The PRTG Network Monitor is an impressive product. We don’t often see a product with such a broad feature set. And when we do, that breadth is often provided at the expense of depth. This is not the case with the PRTG Network Monitor. As you’re about to see, this tool has a wide array of monitoring features, each offering a deep experience.
There are not many monitorable elements of a network infrastructure that cannot be monitored by PRTG. If you’re looking for an all-in-one monitoring solution, one that could be your sole monitoring tool, this could be the one.
In this review, we’ll do our best to explore the most important and interesting parts of this product. We won’t be able to cover all of its features—there are simply too many—but we’ll do our best to provide as much information about the product as possible.
We’ll start off with a brief overview of the PRTG Network Monitor. Our idea is to whet your appetite and then briefly describe the product’s sensor-based architecture. Next, we’ll have a somewhat more detailed look at some PRTG’s best features, concentrating on its user interface, the main types of monitoring it offers and its alerting and reporting features. We’ll then discuss the product’s installation and configuration as well as the auto-discovery process. The pros and cons of the products, as reported by users and reviewers alike will be our next order of business. And before we conclude, we’ll discuss the system requirements for installing the product as well as its licensing and pricing structure.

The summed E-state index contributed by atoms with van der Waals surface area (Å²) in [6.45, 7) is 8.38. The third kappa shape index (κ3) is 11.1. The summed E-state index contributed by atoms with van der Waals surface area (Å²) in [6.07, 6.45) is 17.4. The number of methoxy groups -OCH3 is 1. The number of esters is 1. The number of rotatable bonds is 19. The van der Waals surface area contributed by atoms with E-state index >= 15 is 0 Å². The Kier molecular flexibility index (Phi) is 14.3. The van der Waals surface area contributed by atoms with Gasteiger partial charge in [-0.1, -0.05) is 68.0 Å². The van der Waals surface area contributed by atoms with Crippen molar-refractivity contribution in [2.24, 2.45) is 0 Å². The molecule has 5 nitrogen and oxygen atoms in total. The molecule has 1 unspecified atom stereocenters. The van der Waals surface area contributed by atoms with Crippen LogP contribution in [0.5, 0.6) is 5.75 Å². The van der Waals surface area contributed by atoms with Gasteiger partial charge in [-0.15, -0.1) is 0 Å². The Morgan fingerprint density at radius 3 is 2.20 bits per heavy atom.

- 1 PRTG In A Nutshell
- 2 Main Features Of PRTG
- 3 Setting Up PRTG
- 4 Pros And Cons Of The PRTG Network Monitor
- 5 System Requirements
- 6 Licensing and Pricing
- 7 Bottom Line
PRTG In A Nutshell
In a few words, the PRTG Network Monitor is an agentless network monitoring system. Agentless means that it doesn’t require any proprietary software to be running on the monitored devices and systems. The tool has been around for almost 15 years and was brought to us by Germany-based Paessler AG. The PRTG Network Monitor lets you monitor almost any network device, including access points, routers, and switches, as well as software and cloud-deployed infrastructures, including applications, servers, services, storage, and even workstations. There are not many tools which offer a similar blend of visibility, ease of use, and scalability.
PRTG is rumoured to be the fastest monitoring tool to set up. According to Paessler AG, it can be set up in a couple of minutes. Our experience, however, shows that it can take a bit more time than that but it is still very quick and easy to set up, thanks in part to its auto-discovery feature that will scan your network to find devices and automatically add them to the tool. Once the auto-discovery completes, deeper details on each detected devices can be retrieved using various communication protocols. The system uses a combination of Ping, SNMP, WMI, NetFlow, jFlow, sFlow, and it can also communicate via DICOM or the RESTful API.
The PRTG Network Monitor is different from most other monitoring tools in that it is sensor-based. Various monitoring capabilities can be added to the tool by configuring extra sensors. You can think of sensors as add-ons or plugins except that they are not external modules but are, instead, included with the product. PRTG includes over 200 such sensors that cover different monitoring needs, There are, for example, HTTP sensors or SMTP/POP3 (e-mail) application sensors. There are also hardware-specific sensors for switches, routers, and servers. Other sensors can retrieve metrics such as response times, processor or memory load, database information, temperature or system status
Main Features Of PRTG
As we’ve said, the PRTG Network Monitor is a feature-rich product. It has, in fact, too many features to review them all. With over 200 available sensors, it would make for a rather boring read. Instead, let’s concentrate on some of the most important or significant aspects of the platform. Just keep in mind that there is not much that this tool can’t handle.
The User Interface(s)